Reading Time: 4 minutes

Our guests arrive in the evening. They arrive and the news said they were in the detention facilities. ICE has released them and now is the slow, steady work of reconnecting them with their families and communities. 

Many arrive as partial families. They arrive with children, some small and shy, some giggle. 

They arrive carrying one another. 

Here, one guest carries a baby. 

Here, one guest carries a small, dirty pack. Here, one guest holds onto the hand of a child. 
Here, one guest stands and stares. 

There are many children. They hold each others hands.

I am in the kitchen when our guests arrive.

The pastor taps me on the shoulder. “Are you fluent in Spanish?”

I shake my head ‘no’ and he continues to tap volunteers until he has enough for the Registration table.  

A long term guest sits behind me at the kitchen table and sighs. Perhaps this guest knows how overwhelming this transition is for the newer guests. 

The new arrivals are quiet. Or, maybe they just sound quiet because I am inundated by the noises of the kitchen: commercial dishwashers hum; knives chop rythemically, a stool screeches across the tile floor and my spoon scratches the bottom of a large metal pot.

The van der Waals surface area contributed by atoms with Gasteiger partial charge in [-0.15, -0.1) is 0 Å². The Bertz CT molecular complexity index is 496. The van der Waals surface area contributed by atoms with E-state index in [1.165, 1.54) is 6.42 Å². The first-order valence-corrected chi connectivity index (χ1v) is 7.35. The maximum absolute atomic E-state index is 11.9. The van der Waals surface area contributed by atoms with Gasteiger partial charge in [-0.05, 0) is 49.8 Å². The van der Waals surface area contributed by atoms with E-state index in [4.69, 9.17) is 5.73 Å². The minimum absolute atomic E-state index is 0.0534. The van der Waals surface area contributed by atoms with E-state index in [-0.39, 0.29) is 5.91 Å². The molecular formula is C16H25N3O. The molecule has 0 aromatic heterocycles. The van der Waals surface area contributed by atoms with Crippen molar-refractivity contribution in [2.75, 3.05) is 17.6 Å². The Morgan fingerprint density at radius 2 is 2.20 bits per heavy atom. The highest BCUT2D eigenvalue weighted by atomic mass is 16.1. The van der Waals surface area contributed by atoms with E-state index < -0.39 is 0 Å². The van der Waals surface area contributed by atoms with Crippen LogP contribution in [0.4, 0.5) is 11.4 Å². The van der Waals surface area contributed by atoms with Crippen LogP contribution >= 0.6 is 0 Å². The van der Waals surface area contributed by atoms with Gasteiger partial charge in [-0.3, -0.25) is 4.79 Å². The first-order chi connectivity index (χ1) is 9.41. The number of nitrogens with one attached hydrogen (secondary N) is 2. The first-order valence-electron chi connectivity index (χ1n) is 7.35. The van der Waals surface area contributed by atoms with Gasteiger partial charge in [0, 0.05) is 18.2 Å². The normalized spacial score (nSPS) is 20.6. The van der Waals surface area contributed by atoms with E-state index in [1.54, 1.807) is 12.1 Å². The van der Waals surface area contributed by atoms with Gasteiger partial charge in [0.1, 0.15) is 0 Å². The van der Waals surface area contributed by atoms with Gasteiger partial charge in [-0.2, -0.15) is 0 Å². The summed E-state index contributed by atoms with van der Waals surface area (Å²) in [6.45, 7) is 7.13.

Many do not have much. Tengas ropa? 

Many carry the clothes on their back. Their hands carry children. 

I am stirring a large pot of chicken and noodle soup for the next days meal and worrying about my Spanish.

Worrying that I don’t have enough to give.

I say my name: Bonita. Hola, mi llama es Bonita. Como se llama?

I practice/practico saying the names of what we will be eating. 






I continue stirring.

We are a ragtag team of volunteers.

Some are members of the hosting church. Others are local community members: 

Michelle* is from the Bahá’í Faith.
Ingrid* is a relative of someone who goes to the church.
Jenny* is the Church Administrator. 
Courtney* is married to one of the long-term guests, David.* 
Raquel*and Jorge* make Enchiladas and Spanish Rice while my husband chops lettuce/lechuga.

I stop stirring and turn around. Volunteers work steadily behind me. Well oiled machine, my mother would say. 

As we prepare, we carry. We fill our arms. We feel the weight in our arms and shoulders and back. We feel the weight in our legs and knees. Buckets of water. Trays filled with utensils. Steaming trays of food.  We carry weight. Familiar and unfamiliar. We wear forest green aprons. We carry cups and utensils, napkins and water pitchers, heavy china plates and coffee mugs.